That is my definition of a healthy culture, for the organization and its people.

>Beyond The Stick


Over a number of years, I’ve seen different management strategies for engaging employees. At their essence, they typically amount to nothing more than the proverbial “carrot and stick” approach: Do what you’re supposed to do and you get rewarded, and don’t do what your superiors want and you get punished.

Recently, the greater demands on organizational outputs and outcomes by shareholders and other stakeholders in a highly competitive global environment and souring economy has put added pressure on management that has resulted in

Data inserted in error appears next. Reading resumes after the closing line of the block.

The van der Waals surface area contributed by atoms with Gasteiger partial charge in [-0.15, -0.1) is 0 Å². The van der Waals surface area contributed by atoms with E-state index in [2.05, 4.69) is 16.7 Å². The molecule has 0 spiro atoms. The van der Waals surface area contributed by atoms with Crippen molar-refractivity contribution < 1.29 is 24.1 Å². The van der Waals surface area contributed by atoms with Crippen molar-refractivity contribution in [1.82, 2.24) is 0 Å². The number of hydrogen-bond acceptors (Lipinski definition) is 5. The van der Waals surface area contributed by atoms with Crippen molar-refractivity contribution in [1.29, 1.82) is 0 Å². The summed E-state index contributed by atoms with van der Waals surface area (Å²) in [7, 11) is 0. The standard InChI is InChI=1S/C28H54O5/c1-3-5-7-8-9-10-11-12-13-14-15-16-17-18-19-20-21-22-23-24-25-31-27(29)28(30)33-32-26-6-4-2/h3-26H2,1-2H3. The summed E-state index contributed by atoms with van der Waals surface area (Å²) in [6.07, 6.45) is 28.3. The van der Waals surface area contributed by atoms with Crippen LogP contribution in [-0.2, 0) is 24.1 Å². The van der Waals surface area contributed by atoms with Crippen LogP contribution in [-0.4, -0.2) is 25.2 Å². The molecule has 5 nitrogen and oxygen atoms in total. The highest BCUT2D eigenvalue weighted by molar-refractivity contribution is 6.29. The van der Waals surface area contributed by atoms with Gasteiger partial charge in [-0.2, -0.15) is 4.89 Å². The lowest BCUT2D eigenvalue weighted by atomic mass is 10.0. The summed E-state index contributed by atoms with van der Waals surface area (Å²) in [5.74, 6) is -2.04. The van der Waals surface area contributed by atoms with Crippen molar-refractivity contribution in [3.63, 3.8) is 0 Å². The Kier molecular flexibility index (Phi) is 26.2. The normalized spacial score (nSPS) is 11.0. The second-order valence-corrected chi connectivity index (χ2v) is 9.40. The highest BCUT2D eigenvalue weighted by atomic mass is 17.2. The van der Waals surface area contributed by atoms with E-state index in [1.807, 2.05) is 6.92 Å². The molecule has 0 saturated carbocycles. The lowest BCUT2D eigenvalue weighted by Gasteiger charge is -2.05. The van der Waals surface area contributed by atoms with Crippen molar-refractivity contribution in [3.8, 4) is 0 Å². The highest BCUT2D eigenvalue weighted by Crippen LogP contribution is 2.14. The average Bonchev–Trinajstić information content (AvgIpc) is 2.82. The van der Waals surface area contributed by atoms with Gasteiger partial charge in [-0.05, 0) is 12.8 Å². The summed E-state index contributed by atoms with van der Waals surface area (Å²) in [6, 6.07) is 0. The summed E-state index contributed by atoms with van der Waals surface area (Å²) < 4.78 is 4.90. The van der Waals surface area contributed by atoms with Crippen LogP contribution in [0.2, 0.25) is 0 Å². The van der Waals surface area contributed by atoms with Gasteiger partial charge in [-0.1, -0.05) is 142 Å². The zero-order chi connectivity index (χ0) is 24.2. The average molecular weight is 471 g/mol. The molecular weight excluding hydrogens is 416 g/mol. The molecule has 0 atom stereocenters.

the rewards drying up and the stick being more widely and liberally used.

Numerous management strategists have picked up on this trend:

For example, in the book, No Fear Management: Rebuilding Trust, Performance, and Commitment in the New American Workplace, Chambers and Craft argue that abusive management styles destroy company morale and profitability and should be replaced by empowerment, communication, training, recognition, and reward.

In another book, Driving Fear Out of the Workplace: Creating the High Trust, High Performance Organization, Ryan and Oestreich confront how “fear permeates today’s organizations” and is creating a pandemic of mistrust that undermines employee motivation and commitment.